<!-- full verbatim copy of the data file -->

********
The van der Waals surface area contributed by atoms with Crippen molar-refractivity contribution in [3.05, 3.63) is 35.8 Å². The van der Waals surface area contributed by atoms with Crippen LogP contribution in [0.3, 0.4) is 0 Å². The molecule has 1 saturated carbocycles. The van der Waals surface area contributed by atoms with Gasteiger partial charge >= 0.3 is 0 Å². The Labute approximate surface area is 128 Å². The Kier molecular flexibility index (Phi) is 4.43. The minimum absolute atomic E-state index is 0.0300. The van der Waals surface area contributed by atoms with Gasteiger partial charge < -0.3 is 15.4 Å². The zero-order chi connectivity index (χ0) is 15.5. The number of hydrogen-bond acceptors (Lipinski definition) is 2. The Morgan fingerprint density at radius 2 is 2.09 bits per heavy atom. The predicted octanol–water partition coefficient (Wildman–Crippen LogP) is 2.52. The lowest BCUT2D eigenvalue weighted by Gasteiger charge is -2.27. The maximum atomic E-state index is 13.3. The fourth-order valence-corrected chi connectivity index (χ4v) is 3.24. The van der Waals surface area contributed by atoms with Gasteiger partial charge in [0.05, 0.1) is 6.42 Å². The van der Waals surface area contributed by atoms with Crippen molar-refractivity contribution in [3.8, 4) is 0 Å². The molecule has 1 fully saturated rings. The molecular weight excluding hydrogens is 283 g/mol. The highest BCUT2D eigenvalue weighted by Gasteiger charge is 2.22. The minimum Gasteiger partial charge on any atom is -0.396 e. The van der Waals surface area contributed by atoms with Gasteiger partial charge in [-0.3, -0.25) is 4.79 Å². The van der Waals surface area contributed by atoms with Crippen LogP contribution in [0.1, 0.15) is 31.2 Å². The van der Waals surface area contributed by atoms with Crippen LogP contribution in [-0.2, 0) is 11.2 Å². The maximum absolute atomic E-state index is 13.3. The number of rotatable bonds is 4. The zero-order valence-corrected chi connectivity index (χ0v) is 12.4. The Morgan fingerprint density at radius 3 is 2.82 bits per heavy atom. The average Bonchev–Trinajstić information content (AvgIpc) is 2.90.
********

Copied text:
The van der Waals surface area contributed by atoms with Crippen molar-refractivity contribution in [3.05, 3.63) is 35.8 Å². The van der Waals surface area contributed by atoms with Crippen LogP contribution in [0.3, 0.4) is 0 Å². The molecule has 1 saturated carbocycles. The van der Waals surface area contributed by atoms with Gasteiger partial charge >= 0.3 is 0 Å². The Labute approximate surface area is 128 Å². The Kier molecular flexibility index (Phi) is 4.43. The minimum absolute atomic E-state index is 0.0300. The van der Waals surface area contributed by atoms with Gasteiger partial charge < -0.3 is 15.4 Å². The zero-order chi connectivity index (χ0) is 15.5. The number of hydrogen-bond acceptors (Lipinski definition) is 2. The Morgan fingerprint density at radius 2 is 2.09 bits per heavy atom. The predicted octanol–water partition coefficient (Wildman–Crippen LogP) is 2.52. The lowest BCUT2D eigenvalue weighted by Gasteiger charge is -2.27. The maximum atomic E-state index is 13.3. The fourth-order valence-corrected chi connectivity index (χ4v) is 3.24. The van der Waals surface area contributed by atoms with Gasteiger partial charge in [0.05, 0.1) is 6.42 Å². The van der Waals surface area contributed by atoms with Crippen molar-refractivity contribution in [3.8, 4) is 0 Å². The molecule has 1 fully saturated rings. The molecular weight excluding hydrogens is 283 g/mol. The highest BCUT2D eigenvalue weighted by Gasteiger charge is 2.22. The minimum Gasteiger partial charge on any atom is -0.396 e. The van der Waals surface area contributed by atoms with Gasteiger partial charge in [-0.3, -0.25) is 4.79 Å². The van der Waals surface area contributed by atoms with Crippen LogP contribution in [0.1, 0.15) is 31.2 Å². The van der Waals surface area contributed by atoms with Crippen LogP contribution in [-0.2, 0) is 11.2 Å². The maximum absolute atomic E-state index is 13.3. The number of rotatable bonds is 4. The zero-order valence-corrected chi connectivity index (χ0v) is 12.4. The Morgan fingerprint density at radius 3 is 2.82 bits per heavy atom. The average Bonchev–Trinajstić information content (AvgIpc) is 2.90.